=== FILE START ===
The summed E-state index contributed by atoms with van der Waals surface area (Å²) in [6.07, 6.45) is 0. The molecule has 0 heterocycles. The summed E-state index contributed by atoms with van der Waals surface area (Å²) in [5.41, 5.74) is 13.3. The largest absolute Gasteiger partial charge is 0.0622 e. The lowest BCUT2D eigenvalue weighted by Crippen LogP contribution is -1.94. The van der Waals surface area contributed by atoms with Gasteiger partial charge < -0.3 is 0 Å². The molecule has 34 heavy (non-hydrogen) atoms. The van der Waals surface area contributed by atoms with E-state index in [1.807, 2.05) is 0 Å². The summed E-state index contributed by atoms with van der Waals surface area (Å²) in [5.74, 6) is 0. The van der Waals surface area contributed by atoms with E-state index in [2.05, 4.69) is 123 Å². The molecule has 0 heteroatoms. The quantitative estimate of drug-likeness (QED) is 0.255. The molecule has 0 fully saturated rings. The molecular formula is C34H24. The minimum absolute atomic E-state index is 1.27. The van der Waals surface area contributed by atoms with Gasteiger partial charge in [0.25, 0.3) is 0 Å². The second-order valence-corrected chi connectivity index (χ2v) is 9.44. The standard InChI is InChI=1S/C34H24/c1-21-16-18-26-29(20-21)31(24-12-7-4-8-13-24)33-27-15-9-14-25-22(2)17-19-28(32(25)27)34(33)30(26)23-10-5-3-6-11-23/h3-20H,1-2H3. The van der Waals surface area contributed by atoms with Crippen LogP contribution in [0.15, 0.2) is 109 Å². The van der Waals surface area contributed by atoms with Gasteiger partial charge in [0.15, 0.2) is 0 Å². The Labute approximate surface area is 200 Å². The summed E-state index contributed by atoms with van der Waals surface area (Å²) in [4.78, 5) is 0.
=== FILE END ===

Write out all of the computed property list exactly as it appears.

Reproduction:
The summed E-state index contributed by atoms with van der Waals surface area (Å²) in [6.07, 6.45) is 0. The molecule has 0 heterocycles. The summed E-state index contributed by atoms with van der Waals surface area (Å²) in [5.41, 5.74) is 13.3. The largest absolute Gasteiger partial charge is 0.0622 e. The lowest BCUT2D eigenvalue weighted by Crippen LogP contribution is -1.94. The van der Waals surface area contributed by atoms with Gasteiger partial charge < -0.3 is 0 Å². The molecule has 34 heavy (non-hydrogen) atoms. The van der Waals surface area contributed by atoms with E-state index in [1.807, 2.05) is 0 Å². The summed E-state index contributed by atoms with van der Waals surface area (Å²) in [5.74, 6) is 0. The van der Waals surface area contributed by atoms with E-state index in [2.05, 4.69) is 123 Å². The molecule has 0 heteroatoms. The quantitative estimate of drug-likeness (QED) is 0.255. The molecule has 0 fully saturated rings. The molecular formula is C34H24. The minimum absolute atomic E-state index is 1.27. The van der Waals surface area contributed by atoms with Gasteiger partial charge in [0.25, 0.3) is 0 Å². The second-order valence-corrected chi connectivity index (χ2v) is 9.44. The standard InChI is InChI=1S/C34H24/c1-21-16-18-26-29(20-21)31(24-12-7-4-8-13-24)33-27-15-9-14-25-22(2)17-19-28(32(25)27)34(33)30(26)23-10-5-3-6-11-23/h3-20H,1-2H3. The van der Waals surface area contributed by atoms with Crippen LogP contribution in [0.15, 0.2) is 109 Å². The van der Waals surface area contributed by atoms with Gasteiger partial charge in [0.15, 0.2) is 0 Å². The Labute approximate surface area is 200 Å². The summed E-state index contributed by atoms with van der Waals surface area (Å²) in [4.78, 5) is 0.